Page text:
January 31, 2007
Chairman Feinstein, distinguished members of the Subcommittee, on behalf of ITAA's 325 corporate members, I'd like to thank you for inviting me to share our perspective on the potential use of personal identification technology at our nation's borders. In particular, I would like to discuss technologies available to implement an exit program at U.S. land border ports as part of the U.S. Visitor and Immigration Status Technology(US-VISIT) program as administered by the US Customs and Border Protection (CBP)
Agency at the Department of Homeland Security. I'd also like to take this opportunity to thank you and this committee for taking a closer look at this important border security
The Information Technology Association of America (ITAA), which I am proud to have joined about six months ago as President and CEO, provides global public policy, business networking, and national leadership to promote the continued rapid growth of the IT industry. The Association plays the leading role in issues of IT industry concern including information security, taxes and finance policy, digital intellectual property protection, telecommunications competition, workforce and education, immigration, online privacy and consumer protection, government IT procurement, human resources and e-commerce policy. ITAA members range from the smallest IT start-ups to industry leaders in the Internet, software, IT services, digital content, systems integration, telecommunications, and enterprise solution fields.
The ability to record and track the entry - and exit - of foreign visitors who pass through our ports of entry (POE) is an arduous task, but not an insurmountable one. Technology is available to aid in this important mission, but let me be clear: As is usually the case, there is no simple technological fix that holds all the answers.
Generally speaking, the US VISIT program requires that the government begin tracking all visitors who are entering the United States as non-immigrants, regardless of their
country of origin. They may have a visa for some specific purpose (student, temporary employment, etc.) or they may be from one of the "visa waiver" countries in which case a
visa is not required. Just as it is important to keep track of when and where such visitors enter the United States, it is equally important to keep track of when and where they
leave the United States. Today the specific focus of my remarks is on the exit program portion of US VISIT; the procedures under consideration for keeping track of visitors as they leave the US at our land border ports of entry.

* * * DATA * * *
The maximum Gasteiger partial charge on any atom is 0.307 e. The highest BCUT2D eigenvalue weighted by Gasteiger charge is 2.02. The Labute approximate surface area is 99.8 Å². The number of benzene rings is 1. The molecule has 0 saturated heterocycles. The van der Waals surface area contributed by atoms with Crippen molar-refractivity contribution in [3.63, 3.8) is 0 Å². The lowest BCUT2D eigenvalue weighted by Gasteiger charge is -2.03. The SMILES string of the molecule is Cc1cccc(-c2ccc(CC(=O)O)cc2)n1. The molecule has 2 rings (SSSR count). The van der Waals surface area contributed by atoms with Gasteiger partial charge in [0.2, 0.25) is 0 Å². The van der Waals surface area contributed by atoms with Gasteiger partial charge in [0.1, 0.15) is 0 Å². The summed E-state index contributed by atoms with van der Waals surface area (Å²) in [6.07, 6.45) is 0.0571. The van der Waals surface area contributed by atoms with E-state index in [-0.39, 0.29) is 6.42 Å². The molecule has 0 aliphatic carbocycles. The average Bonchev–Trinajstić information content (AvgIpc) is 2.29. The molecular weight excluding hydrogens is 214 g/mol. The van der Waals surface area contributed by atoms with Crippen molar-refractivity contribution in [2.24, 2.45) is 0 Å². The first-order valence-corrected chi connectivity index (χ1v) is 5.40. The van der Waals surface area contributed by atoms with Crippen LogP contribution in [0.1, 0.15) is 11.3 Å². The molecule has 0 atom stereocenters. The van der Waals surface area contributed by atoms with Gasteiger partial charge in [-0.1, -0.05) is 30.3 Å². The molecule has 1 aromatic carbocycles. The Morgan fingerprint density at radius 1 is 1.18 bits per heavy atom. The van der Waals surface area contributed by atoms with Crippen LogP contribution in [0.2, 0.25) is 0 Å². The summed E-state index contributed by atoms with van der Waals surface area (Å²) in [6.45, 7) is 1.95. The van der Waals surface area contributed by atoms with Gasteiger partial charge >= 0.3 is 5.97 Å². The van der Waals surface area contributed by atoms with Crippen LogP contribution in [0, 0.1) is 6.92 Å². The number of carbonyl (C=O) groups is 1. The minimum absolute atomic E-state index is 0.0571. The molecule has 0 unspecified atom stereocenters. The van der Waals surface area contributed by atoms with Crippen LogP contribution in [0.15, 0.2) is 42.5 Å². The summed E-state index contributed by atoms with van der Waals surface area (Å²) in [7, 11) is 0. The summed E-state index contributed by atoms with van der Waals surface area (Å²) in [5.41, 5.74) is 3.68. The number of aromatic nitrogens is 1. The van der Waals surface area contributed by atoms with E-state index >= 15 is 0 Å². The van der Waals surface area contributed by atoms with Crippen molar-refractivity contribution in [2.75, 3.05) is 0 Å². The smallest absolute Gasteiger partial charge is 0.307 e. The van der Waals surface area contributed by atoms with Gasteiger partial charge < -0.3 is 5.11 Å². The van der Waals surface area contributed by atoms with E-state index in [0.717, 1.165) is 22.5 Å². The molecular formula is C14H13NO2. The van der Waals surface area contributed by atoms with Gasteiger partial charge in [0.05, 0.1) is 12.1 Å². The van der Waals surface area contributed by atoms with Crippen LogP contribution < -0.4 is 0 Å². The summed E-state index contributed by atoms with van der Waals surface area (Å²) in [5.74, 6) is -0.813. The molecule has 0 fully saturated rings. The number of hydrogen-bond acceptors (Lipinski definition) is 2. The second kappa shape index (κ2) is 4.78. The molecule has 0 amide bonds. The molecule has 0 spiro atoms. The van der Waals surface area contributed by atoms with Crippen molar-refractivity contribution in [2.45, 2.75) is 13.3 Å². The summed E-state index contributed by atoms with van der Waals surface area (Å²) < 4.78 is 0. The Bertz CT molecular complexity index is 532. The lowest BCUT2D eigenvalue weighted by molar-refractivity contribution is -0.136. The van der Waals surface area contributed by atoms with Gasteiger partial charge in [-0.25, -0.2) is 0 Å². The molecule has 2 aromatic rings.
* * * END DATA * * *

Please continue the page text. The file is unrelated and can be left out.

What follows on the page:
The goals of the US VISIT program are to enhance the security of our citizens and visitors, facilitate legitimate travel and trade, ensure the integrity of our immigration
system and protect the privacy of our visitors. These goals present unique challenges at our congested land borders where visitors often wait hours for permission to cross. The
good news is that information technology offers policy makers many options, especially surrounding identity authentication and verification, to help make the vision of US VISIT a reality.
That said, technology is only one piece of the puzzle. It is also critically important to focus on the processes, policies and people that make a technology effective. Most
importantly, and before any exit solution can be implemented at America's borders, DHS and CBP must focus carefully on the specific, detailed objectives for the exit portion of
the program. The government, and ultimately its industry partners, will have to understand which objectives are essential and which are important but less critical to
achieving the overall mission. Only after conducting such an analysis, can the United States decide which of the information technology solutions available for the exit
program of US VISIT offer the most benefit to American taxpayers and our foreign visitors.
Please allow me to provide a brief overview of one broad technology field that has great promise for use in identity management and border security applications. I am speaking
of course of Radio Frequency Identification Technology (RFID). RFID is not a new technology; it was first used during WW II. Rather it is a proven technology that is being
used in new and innovative ways beyond simple supply chain management.
RFID systems use radio waves to transmit information from tags to readers in order to identify people or things. You are probably familiar with the bar code systems so
common in retail stores. Each bar code represents a unique series of numbers that identifies a particular product. A laser scanner can read a bar code and then a computer can translate it into the unique number that identifies a given product. The computer then uses the number to retrieve information from a database and display the associated
product description at check out.
RFID is employed in a similar fashion, but instead of a stamped bar code and a laser scanner, RFID systems use a radio frequency tag (transmitter) and a reader (receiver).
Each tag includes a microchip to store information and an antenna to transmit that information over radio waves. A reader can then pick up that radio signal. In order for
the RFID tag to be read, it must be transmitting on the same radio frequency as the reader. Different types of RFID tags use different radio frequencies, thus allowing for the short range (proximity) or long range (vicinity) transmission of information.